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Re: 'bird' definitions
Bill Adlam wrote:
<<Primitive? If Triceratops is descended from a small
volant reptile, it is a lot more derived than
Archaeopteryx, or even modern birds.>>
and Dinogeorge wrote:
<Volant probably not very, but arboreal quite likely.
We're talking about more than 150 million years of
evolution between Triceratops and its arboreal
ancestor, so there is indeed quite a bit of room for
I don't know if anybody doubts that small
"protoceratopian" ceratopians were arboreal; certainly
it would seem that Microcephalosaurus, Bagaceratops, or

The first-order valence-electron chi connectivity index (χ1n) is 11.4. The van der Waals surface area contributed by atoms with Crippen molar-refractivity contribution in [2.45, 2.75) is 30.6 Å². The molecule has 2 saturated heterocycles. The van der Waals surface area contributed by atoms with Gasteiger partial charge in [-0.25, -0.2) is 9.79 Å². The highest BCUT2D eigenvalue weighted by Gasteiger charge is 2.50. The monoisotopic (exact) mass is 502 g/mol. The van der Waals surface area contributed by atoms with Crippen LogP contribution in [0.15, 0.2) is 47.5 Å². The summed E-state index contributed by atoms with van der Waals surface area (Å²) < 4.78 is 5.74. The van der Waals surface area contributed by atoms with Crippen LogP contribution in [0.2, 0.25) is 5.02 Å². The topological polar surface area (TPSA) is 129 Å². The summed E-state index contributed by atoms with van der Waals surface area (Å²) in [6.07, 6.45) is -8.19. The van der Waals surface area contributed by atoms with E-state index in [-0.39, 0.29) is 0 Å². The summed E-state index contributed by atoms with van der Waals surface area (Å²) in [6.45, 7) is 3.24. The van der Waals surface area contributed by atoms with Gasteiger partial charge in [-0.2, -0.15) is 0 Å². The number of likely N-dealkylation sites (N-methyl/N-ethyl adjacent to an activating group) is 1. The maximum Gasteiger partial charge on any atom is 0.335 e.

Leptoceratops could scamper about in bush, tree, or
rock (hyrax-morphs!) will ease and skill. These being
more "primitive" than trikes would argue for a
semi-arboreal origin for either the Ceratopia, or even
the Marginocephalia. Certainly the "Hypsilophodontia"
and heterodontosaurs do not counter this and quite a
few of them have nearly the same "semi-arboreal"
adaptations, such as grasping hands, opposed manual
digits (outer digits in this case) very large feet will
recurved claws, stiff or semi-stiffened balancing
tails, small size, etc. _Big_ heads, I'll give you, but
that's something that can be worked around.
- Greek proverb: "Knowledge is Inherent;
Stupidity is Learned." -
Jaime A. Headden
Qilong, the website, at:
( http://members.tripod.com/~Qilong/ )
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